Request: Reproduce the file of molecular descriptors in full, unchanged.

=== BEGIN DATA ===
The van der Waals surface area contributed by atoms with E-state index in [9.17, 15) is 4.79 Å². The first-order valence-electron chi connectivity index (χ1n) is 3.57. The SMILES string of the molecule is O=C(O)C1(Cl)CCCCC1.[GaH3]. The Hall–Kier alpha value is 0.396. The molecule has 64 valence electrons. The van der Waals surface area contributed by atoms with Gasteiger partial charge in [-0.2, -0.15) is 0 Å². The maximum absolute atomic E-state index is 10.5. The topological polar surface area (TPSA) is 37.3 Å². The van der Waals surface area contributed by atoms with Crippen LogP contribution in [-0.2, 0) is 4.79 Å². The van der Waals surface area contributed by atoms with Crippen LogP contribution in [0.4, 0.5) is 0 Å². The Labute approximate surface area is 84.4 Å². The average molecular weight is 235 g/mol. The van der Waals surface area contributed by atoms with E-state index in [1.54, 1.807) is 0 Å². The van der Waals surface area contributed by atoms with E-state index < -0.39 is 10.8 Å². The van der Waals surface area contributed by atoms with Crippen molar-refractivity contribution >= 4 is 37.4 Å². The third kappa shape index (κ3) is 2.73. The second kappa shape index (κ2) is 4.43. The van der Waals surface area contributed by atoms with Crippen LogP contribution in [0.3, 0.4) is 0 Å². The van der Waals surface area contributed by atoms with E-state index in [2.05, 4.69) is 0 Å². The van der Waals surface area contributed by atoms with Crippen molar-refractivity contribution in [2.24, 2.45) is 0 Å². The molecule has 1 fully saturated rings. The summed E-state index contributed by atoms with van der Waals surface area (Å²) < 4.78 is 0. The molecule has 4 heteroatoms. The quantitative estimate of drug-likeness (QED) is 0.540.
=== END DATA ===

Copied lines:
The van der Waals surface area contributed by atoms with E-state index in [9.17, 15) is 4.79 Å². The first-order valence-electron chi connectivity index (χ1n) is 3.57. The SMILES string of the molecule is O=C(O)C1(Cl)CCCCC1.[GaH3]. The Hall–Kier alpha value is 0.396. The molecule has 64 valence electrons. The van der Waals surface area contributed by atoms with Gasteiger partial charge in [-0.2, -0.15) is 0 Å². The maximum absolute atomic E-state index is 10.5. The topological polar surface area (TPSA) is 37.3 Å². The van der Waals surface area contributed by atoms with Crippen LogP contribution in [-0.2, 0) is 4.79 Å². The van der Waals surface area contributed by atoms with Crippen LogP contribution in [0.4, 0.5) is 0 Å². The Labute approximate surface area is 84.4 Å². The average molecular weight is 235 g/mol. The van der Waals surface area contributed by atoms with E-state index in [1.54, 1.807) is 0 Å². The van der Waals surface area contributed by atoms with E-state index < -0.39 is 10.8 Å². The van der Waals surface area contributed by atoms with Crippen molar-refractivity contribution >= 4 is 37.4 Å². The third kappa shape index (κ3) is 2.73. The second kappa shape index (κ2) is 4.43. The van der Waals surface area contributed by atoms with Crippen LogP contribution in [0.3, 0.4) is 0 Å². The van der Waals surface area contributed by atoms with E-state index in [2.05, 4.69) is 0 Å². The van der Waals surface area contributed by atoms with Crippen molar-refractivity contribution in [2.24, 2.45) is 0 Å². The molecule has 1 fully saturated rings. The summed E-state index contributed by atoms with van der Waals surface area (Å²) < 4.78 is 0. The molecule has 4 heteroatoms. The quantitative estimate of drug-likeness (QED) is 0.540.